Anything used in a fastening or bonding procedure in the packaging industry is considered an industrial adhesive. Epoxies, hot melt, sealants, acrylics, thermostats, and silicon adhesives are among the many varieties of adhesives used daily. Cement and mortar, which all of us are familiar with, are also called manufacturing adhesives.
Different forms of industrial adhesives have various properties or characteristics and can be used for a variety of applications. These adhesives have exceptional bonding properties, such as hot melt adhesives that can be softened and hardened regularly by heating and cooling.
Types of Industrial Adhesives According to their Properties or Characteristics
- Pressure-sensitive adhesives, which, as the name implies, require just a small amount of pressure to adhere to most materials, are often extremely flexible. Water-based, solvent-based, and latex-based pressure-sensitive adhesives are all available
- UV curing adhesives, which rely on ultraviolet light or other types of radiation to heal, create a solid and lasting bond without the use of heat. One factor to remember is bonding time; some UV curing adhesives bond immediately, while others take longer.
Types of Industrial Adhesives According to their Chemical Composition
Acrylic, silicone, rubber, and polyurethanes are only a few examples of industrial adhesives that are characterised by their chemical composition.
- Acrylic adhesives have a shorter setting time than most other resins and are very weather resistant.
- Polyurethanes are long-lasting, flexible, and impact-resistant.
- Rubber adhesives and sealants are commonly available and have a variety of applications. Rubber adhesives are typically made of nitrile or butyl compounds, and they have a tight yet versatile bond between surfaces. Epoxy adhesives are known for their chemical and environmental resistance, as well as their general usefulness in a variety of applications.
- Anaerobic adhesives can be used safely in an oxygen-free atmosphere and are commonly used in the military, aerospace, and marine industries. Some anaerobic adhesives are intended for use in high-voltage environments, as well as for electrical devices and semiconductors.
- Silicon-based adhesives are known for their flexibility as well as their high heat resistance (up to 600°F). Polyurethane sealants and adhesives come in one- or two-part adhesive solutions and are known for their longevity and high impact resistance.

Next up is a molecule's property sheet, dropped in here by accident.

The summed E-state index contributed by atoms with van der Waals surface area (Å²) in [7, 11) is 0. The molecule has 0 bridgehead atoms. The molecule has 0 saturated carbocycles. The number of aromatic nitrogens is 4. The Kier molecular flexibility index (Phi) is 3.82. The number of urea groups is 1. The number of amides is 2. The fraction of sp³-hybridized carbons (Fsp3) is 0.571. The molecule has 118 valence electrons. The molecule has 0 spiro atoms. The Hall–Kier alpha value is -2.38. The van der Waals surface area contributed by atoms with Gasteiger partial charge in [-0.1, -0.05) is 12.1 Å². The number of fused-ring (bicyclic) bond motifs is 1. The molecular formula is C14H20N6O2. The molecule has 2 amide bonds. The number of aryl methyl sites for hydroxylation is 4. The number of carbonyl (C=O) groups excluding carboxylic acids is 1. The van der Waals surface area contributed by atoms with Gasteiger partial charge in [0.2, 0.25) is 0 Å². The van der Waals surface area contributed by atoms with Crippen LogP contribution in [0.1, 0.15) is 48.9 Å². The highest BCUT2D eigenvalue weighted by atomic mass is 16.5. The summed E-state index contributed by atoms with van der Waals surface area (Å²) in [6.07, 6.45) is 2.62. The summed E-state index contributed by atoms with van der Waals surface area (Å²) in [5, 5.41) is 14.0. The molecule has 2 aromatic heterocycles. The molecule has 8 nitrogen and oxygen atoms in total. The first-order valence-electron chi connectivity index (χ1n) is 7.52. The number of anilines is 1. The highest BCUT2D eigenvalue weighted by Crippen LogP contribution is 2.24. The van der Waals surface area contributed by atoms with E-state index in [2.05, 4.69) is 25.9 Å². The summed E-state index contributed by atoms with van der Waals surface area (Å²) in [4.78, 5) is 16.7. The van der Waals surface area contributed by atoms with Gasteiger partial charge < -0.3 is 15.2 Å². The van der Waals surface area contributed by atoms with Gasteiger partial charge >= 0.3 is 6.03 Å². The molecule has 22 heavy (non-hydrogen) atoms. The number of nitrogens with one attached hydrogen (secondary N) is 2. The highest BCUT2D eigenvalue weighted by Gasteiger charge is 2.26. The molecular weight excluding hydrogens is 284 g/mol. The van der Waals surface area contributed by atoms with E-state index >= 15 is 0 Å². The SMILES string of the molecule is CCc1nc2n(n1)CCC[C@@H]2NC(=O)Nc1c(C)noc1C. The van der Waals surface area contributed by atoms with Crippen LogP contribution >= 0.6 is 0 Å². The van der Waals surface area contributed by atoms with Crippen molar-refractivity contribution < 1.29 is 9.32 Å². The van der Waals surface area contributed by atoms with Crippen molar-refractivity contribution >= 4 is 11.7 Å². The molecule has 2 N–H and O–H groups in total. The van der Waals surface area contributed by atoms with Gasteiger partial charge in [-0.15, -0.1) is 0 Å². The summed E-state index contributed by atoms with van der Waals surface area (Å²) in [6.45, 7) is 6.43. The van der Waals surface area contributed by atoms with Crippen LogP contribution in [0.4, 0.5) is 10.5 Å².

Differences Between Consumer and Industrial Adhesives
There’s a lot more to the distinctions between consumer and industrial adhesives than just the mark. Adhesive manufacturing for a particular purpose, substrates, temperature tolerance, and chemical resistance, in general, maximises efficiency in each use. We’ve also seen the commercials for consumer adhesives that say things like “bonds everything,” “multi-purpose,” and “super hard on everything.” No one adhesive can bind anything, but certain commercial brands are excellent and useful to have on hand for one-time repairs.
Technical or industrial adhesives, on the other hand, are integrated into a production process to achieve the best possible outcomes. They will increase assembly efficiency while lowering production costs.
Every day, items are created and marketed for consumer use. If it’s envelopes, a birdhouse, a ceramic gingerbread house, or even a paperback, the average customer buys the product without ever thinking about what goes into making it. However, even the production of a single consumable commodity involves many sectors. Workers are employed in several capacities by the timber, paper, and glue industries, which produce daily items used in our houses, workplaces, and even classrooms. Adhesives alone account for a much higher percentage of the global production process than one would think.
Some commercial adhesives are intended to bind or provide an electrical path between parts. Radiofrequency interference and electrostatic discharge are also issues that these adhesives tend to avoid. Circuit boards, transformers, and generators all use these adhesives regularly.
Commercial adhesives with modern – and more efficient – properties are increasingly being developed today. Engineers and scientists are looking at ways to improve many various aspects of industrial adhesives, such as flexibility, hardness, setting time, temperature, and chemical resistance.